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Air Quality Standards

How can you tell if the air is clean? You can always look out the window, but that doesn’t tell you everything. Under the Clean Air Act, Congress directed the Environmental Protection Agency (EPA) to set national standards that would help determine air quality.

The National Ambient Air Quality Standards (NAAQS) establish benchmarks for six major pollutants. They are the yardstick by which the U.S. measures the success or failure of its efforts to maintain clean air. Because more than half of the power TVA produces is generated by burning fossil fuels, the corporation has a special responsibility to help the Tennessee Valley meet these air quality standards.

picutre of mountainsTwo types of standards are included in the NAAQS. Primary standards define the levels of air quality needed for the protection of public health, including the health of particularly sensitive people like asthmatics, children, and the elderly. Secondary standards define the levels needed to safeguard the public welfare; they deal with matters of visibility and the prevention of harm to animals, crops, vegetation, and buildings.

The NAAQS apply to six pollutants: particulate matter, sulfur dioxide, ozone, nitrogen dioxide, carbon monoxide, and lead. Regions of the country that fail to meet the standards are designated as “nonattainment areas” and are required to design and carry out plans to achieve the mandated levels. The EPA reviews the standards every five years and updates them as necessary.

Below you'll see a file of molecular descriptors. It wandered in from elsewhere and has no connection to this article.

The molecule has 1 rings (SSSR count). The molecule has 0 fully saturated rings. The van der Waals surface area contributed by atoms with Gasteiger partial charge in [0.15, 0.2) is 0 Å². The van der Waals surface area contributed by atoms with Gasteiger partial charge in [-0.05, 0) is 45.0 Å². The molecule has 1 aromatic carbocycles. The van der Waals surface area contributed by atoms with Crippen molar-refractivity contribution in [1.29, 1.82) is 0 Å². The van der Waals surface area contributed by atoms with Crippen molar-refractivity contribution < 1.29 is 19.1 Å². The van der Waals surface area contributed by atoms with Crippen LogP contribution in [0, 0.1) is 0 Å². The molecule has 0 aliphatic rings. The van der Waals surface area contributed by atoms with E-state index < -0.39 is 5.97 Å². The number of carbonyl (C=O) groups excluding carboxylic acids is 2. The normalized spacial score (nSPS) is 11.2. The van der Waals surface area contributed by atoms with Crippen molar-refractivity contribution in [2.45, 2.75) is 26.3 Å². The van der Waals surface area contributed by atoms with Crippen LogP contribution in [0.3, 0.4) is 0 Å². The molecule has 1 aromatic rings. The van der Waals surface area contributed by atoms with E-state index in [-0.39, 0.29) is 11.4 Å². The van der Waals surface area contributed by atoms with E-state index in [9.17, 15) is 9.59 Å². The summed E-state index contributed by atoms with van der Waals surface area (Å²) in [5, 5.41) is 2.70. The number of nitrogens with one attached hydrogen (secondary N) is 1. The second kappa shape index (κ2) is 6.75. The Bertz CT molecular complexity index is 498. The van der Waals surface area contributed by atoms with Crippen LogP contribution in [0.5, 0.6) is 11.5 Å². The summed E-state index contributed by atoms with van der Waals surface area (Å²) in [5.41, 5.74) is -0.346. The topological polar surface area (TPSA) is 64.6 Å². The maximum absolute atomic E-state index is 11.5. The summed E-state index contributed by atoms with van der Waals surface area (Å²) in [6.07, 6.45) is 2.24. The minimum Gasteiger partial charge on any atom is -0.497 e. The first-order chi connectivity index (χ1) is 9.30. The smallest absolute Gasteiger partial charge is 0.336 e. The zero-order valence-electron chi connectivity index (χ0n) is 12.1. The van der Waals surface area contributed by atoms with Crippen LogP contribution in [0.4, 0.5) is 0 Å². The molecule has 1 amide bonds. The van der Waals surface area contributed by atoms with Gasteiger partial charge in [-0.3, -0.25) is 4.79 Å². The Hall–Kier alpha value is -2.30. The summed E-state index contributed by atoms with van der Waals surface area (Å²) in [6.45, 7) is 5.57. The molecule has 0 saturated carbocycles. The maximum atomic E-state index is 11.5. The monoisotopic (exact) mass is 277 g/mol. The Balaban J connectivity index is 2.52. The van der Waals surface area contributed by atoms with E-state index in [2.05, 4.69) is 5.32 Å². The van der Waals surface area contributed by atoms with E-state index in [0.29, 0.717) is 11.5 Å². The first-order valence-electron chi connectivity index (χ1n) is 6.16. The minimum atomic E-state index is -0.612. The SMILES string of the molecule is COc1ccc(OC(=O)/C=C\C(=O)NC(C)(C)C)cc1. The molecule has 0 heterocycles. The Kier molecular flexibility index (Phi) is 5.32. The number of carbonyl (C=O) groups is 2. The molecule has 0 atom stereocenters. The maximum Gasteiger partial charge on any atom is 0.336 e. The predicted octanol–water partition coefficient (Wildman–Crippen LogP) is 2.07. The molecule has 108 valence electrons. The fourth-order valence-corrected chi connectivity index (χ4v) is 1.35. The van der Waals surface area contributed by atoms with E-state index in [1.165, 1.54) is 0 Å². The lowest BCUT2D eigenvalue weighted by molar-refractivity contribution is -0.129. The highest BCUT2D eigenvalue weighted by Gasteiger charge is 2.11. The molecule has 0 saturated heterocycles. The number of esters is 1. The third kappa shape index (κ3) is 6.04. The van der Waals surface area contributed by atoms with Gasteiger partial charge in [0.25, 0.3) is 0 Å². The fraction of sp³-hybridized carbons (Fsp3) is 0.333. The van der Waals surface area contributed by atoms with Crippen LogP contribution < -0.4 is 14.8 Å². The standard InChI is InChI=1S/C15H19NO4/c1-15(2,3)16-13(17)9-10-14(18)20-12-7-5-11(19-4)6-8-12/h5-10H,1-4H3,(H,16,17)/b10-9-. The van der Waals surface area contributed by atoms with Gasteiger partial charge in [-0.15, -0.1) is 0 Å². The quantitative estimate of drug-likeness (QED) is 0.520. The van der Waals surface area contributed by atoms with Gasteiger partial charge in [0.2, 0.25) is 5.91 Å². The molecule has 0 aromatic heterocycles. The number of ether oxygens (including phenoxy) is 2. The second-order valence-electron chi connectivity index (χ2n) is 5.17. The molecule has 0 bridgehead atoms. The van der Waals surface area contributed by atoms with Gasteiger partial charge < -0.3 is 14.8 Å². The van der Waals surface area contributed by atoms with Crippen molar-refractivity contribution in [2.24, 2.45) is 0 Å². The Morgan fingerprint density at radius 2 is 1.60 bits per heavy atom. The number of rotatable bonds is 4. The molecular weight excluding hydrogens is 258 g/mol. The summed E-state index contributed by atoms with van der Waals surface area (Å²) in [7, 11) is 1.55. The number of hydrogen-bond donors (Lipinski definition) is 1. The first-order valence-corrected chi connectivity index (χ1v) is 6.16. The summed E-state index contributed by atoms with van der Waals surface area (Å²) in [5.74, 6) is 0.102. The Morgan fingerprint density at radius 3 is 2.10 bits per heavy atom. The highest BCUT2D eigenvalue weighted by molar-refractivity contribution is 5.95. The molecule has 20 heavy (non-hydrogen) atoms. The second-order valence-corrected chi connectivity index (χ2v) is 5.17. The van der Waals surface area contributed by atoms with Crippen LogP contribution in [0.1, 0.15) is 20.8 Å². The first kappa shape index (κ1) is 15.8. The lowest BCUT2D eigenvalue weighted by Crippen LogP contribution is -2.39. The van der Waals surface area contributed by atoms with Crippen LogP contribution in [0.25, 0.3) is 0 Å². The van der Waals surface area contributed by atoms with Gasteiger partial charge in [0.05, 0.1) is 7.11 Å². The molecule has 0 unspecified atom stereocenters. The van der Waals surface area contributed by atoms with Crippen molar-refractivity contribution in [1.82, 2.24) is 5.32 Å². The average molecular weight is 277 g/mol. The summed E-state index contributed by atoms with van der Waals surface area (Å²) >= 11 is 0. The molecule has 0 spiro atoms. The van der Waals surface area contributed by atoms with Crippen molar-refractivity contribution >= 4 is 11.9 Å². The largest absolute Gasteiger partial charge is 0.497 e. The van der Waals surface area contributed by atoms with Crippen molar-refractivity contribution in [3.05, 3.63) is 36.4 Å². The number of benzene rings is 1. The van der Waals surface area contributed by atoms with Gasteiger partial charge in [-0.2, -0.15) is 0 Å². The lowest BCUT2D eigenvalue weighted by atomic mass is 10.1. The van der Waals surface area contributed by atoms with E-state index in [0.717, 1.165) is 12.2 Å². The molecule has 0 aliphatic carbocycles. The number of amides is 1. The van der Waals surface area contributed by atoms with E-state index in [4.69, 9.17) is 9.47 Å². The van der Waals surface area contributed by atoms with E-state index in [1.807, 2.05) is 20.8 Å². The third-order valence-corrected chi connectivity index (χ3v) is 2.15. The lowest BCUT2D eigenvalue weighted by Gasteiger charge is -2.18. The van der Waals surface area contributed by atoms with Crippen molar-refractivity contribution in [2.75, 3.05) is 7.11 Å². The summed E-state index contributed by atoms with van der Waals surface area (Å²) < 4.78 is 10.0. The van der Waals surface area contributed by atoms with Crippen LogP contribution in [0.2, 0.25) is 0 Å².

A list of the primary and secondary standards is found at NAAQS. To read about emissions from TVA plants and the measures TVA is taking to control them, select the name of a pollutant from the menu at right.

Toxics Release Inventory

Another assessment of air quality is provided by the Toxics Release Inventory (TRI), which is based on a list of chemicals that the EPA has identified as potentially hazardous to human health.

TVA is required to report annually on the amounts of TRI chemicals released by its fossil-fuel plants (those that burn coal or oil).

For information on the TRI, including frequently asked questions and emissions statistics for all of TVA’s fossil plants, see Toxics Release Inventory.

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